Common Five-lined Skink
State Listing: Threatened
Commonly Confused Native Species:
Often Not Confused with other Species
Size: Connecticut’s only species of lizard measuring 5 to 8.5
inches in length.
Color: Five-lined skinks get their name from the five
creamish-white longitudinal lines running down their
back. The background dorsal coloration is black to dark
brown. Juveniles have blue tails that fade with age.
Females may retain the faded blue tail into adulthood,
while in adult males the blue fades to brown. During the
breeding season males lower jaw and head turns a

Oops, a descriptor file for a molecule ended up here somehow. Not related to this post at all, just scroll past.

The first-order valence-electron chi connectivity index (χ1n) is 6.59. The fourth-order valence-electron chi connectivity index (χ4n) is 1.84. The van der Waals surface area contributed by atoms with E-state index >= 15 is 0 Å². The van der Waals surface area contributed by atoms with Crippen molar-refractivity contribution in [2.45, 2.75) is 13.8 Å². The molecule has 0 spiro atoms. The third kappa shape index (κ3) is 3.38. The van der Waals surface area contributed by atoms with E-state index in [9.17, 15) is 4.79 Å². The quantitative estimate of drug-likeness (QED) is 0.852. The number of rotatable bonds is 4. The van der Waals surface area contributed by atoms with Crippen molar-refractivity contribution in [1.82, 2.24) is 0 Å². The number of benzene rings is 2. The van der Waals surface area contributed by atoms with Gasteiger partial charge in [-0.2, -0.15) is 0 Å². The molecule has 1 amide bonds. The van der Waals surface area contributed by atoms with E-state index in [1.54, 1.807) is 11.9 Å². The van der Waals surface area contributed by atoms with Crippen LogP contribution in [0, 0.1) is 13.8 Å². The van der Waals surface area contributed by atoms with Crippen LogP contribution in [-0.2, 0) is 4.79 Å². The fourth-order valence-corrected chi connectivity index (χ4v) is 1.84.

bright orange to red in color.
Behavior: When encountered, five-lined skinks are quick to flee and
seek refuge under rocks, vegetation or leaf-litter. If
captured they are quick to bite and often autotomize their
tail (self amputation). Autotomy is a behavior that acts as
a defense against predation; when the tail is grabbed it
is “dropped” and continues to wriggles around distracting
the predator from the skink, allowing it time to flee to
safety. The lost tail will grow back overtime.
Habitat: In Connecticut the five-lined skink prefers open rocky
areas with steep cliffs and ledges. These open rocky
areas, within forests, typically have an abundance of low